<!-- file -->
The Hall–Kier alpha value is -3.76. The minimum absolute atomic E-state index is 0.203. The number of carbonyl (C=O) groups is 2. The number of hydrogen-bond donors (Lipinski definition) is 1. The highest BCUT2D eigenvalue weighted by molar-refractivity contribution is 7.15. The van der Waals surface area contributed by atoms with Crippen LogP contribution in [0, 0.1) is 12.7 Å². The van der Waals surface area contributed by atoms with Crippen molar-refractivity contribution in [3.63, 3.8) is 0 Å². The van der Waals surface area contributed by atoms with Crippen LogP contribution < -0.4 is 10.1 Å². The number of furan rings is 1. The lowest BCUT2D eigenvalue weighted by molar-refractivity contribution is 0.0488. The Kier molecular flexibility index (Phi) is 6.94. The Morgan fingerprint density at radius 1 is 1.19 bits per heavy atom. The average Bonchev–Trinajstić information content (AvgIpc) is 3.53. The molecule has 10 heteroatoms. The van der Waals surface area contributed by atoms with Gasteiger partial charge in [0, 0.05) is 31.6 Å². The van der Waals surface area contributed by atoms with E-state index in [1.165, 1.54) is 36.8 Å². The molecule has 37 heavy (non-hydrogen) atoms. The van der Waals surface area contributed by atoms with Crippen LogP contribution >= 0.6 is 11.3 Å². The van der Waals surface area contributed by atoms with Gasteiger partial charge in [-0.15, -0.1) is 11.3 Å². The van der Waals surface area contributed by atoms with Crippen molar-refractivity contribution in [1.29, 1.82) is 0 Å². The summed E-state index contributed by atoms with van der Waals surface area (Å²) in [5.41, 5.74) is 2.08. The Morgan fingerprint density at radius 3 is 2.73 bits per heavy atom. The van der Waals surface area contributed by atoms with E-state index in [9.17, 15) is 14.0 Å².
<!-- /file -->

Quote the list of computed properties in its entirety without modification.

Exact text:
The Hall–Kier alpha value is -3.76. The minimum absolute atomic E-state index is 0.203. The number of carbonyl (C=O) groups is 2. The number of hydrogen-bond donors (Lipinski definition) is 1. The highest BCUT2D eigenvalue weighted by molar-refractivity contribution is 7.15. The van der Waals surface area contributed by atoms with Crippen LogP contribution in [0, 0.1) is 12.7 Å². The van der Waals surface area contributed by atoms with Crippen molar-refractivity contribution in [3.63, 3.8) is 0 Å². The van der Waals surface area contributed by atoms with Crippen LogP contribution < -0.4 is 10.1 Å². The number of furan rings is 1. The lowest BCUT2D eigenvalue weighted by molar-refractivity contribution is 0.0488. The Kier molecular flexibility index (Phi) is 6.94. The Morgan fingerprint density at radius 1 is 1.19 bits per heavy atom. The average Bonchev–Trinajstić information content (AvgIpc) is 3.53. The molecule has 10 heteroatoms. The van der Waals surface area contributed by atoms with Gasteiger partial charge in [0, 0.05) is 31.6 Å². The van der Waals surface area contributed by atoms with E-state index in [1.165, 1.54) is 36.8 Å². The molecule has 37 heavy (non-hydrogen) atoms. The van der Waals surface area contributed by atoms with Crippen LogP contribution >= 0.6 is 11.3 Å². The van der Waals surface area contributed by atoms with Gasteiger partial charge in [-0.15, -0.1) is 11.3 Å². The van der Waals surface area contributed by atoms with Crippen molar-refractivity contribution in [1.29, 1.82) is 0 Å². The summed E-state index contributed by atoms with van der Waals surface area (Å²) in [5.41, 5.74) is 2.08. The Morgan fingerprint density at radius 3 is 2.73 bits per heavy atom. The van der Waals surface area contributed by atoms with E-state index in [9.17, 15) is 14.0 Å².